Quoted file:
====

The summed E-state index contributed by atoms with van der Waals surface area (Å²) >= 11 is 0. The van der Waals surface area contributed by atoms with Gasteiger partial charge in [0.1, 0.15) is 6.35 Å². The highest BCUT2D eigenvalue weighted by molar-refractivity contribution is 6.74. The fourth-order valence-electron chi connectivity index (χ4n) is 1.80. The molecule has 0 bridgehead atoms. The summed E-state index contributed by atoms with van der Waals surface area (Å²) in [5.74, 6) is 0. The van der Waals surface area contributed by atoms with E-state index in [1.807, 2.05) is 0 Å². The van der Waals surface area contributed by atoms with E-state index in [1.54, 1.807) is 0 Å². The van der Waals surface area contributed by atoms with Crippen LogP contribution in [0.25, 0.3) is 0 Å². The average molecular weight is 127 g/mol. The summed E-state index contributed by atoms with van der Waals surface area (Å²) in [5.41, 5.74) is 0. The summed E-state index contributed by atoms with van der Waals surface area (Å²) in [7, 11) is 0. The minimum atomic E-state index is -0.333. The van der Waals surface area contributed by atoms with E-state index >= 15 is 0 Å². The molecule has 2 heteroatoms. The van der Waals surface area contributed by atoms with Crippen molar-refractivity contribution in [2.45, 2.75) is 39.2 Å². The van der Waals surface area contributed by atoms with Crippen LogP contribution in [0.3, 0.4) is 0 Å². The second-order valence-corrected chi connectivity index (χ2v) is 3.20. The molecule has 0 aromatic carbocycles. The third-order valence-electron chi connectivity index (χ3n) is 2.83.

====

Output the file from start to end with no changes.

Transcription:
The summed E-state index contributed by atoms with van der Waals surface area (Å²) >= 11 is 0. The van der Waals surface area contributed by atoms with Gasteiger partial charge in [0.1, 0.15) is 6.35 Å². The highest BCUT2D eigenvalue weighted by molar-refractivity contribution is 6.74. The fourth-order valence-electron chi connectivity index (χ4n) is 1.80. The molecule has 0 bridgehead atoms. The summed E-state index contributed by atoms with van der Waals surface area (Å²) in [5.74, 6) is 0. The van der Waals surface area contributed by atoms with E-state index in [1.807, 2.05) is 0 Å². The van der Waals surface area contributed by atoms with E-state index in [1.54, 1.807) is 0 Å². The van der Waals surface area contributed by atoms with Crippen LogP contribution in [0.25, 0.3) is 0 Å². The average molecular weight is 127 g/mol. The summed E-state index contributed by atoms with van der Waals surface area (Å²) in [5.41, 5.74) is 0. The summed E-state index contributed by atoms with van der Waals surface area (Å²) in [7, 11) is 0. The minimum atomic E-state index is -0.333. The van der Waals surface area contributed by atoms with E-state index >= 15 is 0 Å². The molecule has 2 heteroatoms. The van der Waals surface area contributed by atoms with Crippen molar-refractivity contribution in [2.45, 2.75) is 39.2 Å². The van der Waals surface area contributed by atoms with Crippen LogP contribution in [0.3, 0.4) is 0 Å². The second-order valence-corrected chi connectivity index (χ2v) is 3.20. The molecule has 0 aromatic carbocycles. The third-order valence-electron chi connectivity index (χ3n) is 2.83.